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Once again, the coronavirus dominated financial market news this week and caused nearly unprecedented daily movements. While stocks posted enormous losses, bonds lost some of their appeal as an alternative, and mortgage rates rose roughly one-half percent from recent record low levels.

Since the outbreak of the coronavirus, investors generally have reduced risk in their portfolios by selling stocks and buying bonds, including mortgage-backed securities (MBS). This added demand for MBS helped mortgage rates decline. The heavy selling in the stock market continued this week, but it appears that many investors are hesitant to purchase bonds at current low yields and are instead choosing to let assets remain in cash. Part of the reluctance to buy them is due to expectations for additional government fiscal stimulus (see below), which would be funded by increased issuance of Treasuries. A larger supply of bonds would push yields higher.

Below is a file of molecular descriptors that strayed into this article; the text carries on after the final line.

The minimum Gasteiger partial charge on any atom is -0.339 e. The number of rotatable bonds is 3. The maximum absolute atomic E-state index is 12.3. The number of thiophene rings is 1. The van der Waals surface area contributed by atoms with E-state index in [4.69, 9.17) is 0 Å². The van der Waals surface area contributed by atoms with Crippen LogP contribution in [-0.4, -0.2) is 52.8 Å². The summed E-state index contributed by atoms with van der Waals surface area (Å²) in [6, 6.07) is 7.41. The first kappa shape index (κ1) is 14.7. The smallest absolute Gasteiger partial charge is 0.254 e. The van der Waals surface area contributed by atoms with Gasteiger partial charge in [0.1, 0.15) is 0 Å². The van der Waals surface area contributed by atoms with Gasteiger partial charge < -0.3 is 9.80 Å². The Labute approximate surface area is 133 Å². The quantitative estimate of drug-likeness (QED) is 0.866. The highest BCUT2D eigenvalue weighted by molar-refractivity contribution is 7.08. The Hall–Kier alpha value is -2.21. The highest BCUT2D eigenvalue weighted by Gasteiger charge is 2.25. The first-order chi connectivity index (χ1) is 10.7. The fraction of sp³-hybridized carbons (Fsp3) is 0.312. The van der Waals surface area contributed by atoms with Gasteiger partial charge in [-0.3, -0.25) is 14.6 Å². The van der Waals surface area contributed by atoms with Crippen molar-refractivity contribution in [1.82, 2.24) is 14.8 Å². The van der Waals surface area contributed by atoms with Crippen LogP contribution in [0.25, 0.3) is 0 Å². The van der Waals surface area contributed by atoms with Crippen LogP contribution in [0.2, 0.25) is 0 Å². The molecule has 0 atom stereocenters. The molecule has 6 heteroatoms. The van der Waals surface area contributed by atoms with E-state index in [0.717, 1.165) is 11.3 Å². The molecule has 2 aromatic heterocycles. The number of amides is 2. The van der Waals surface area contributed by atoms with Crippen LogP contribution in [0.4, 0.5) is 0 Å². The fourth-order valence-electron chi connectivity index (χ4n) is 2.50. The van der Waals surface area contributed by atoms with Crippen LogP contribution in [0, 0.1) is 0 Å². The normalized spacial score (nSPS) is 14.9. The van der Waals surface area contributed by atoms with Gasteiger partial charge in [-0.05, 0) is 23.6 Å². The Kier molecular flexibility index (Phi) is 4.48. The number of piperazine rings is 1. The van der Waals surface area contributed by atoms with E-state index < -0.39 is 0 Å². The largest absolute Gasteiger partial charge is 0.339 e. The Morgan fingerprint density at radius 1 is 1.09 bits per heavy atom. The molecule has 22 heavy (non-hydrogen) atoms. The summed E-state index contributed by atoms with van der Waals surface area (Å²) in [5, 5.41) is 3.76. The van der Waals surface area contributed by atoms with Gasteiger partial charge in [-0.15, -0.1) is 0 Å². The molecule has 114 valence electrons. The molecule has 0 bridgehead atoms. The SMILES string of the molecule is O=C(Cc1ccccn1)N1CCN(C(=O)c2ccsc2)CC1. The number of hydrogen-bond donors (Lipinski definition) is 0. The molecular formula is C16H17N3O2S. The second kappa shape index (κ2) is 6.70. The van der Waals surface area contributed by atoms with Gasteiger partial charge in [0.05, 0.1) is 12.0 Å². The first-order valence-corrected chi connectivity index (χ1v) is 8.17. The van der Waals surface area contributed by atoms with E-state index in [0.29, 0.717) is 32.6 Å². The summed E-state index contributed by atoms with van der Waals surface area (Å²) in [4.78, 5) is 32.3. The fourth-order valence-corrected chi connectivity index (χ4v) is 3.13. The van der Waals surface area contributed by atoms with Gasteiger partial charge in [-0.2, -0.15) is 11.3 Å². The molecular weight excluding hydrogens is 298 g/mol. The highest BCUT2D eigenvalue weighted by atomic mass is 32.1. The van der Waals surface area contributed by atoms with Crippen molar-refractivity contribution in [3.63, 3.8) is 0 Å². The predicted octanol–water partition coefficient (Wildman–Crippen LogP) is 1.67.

Economists widely agree that the appropriate response to help offset the economic effects of the coronavirus involves both fiscal stimulus from governments and monetary stimulus from central banks. While the proposed government action will take some time to implement, global central banks quickly added monetary stimulus this week. The US Fed expanded its bond purchase program and provided much needed liquidity. The European Central Bank (ECB) held rates steady at Thursday’s meeting but provided additional lending programs to support troubled businesses.

The most significant economic report released this week indicated that core inflation has remained stable in recent months, as expected. The Consumer Price Index (CPI) is a widely followed monthly indicator that looks at the price change for goods and services. In February, core CPI, which excludes the volatile food and energy components, was 2.4% higher than a year ago, up from an annual rate of increase of 2.3% as last month.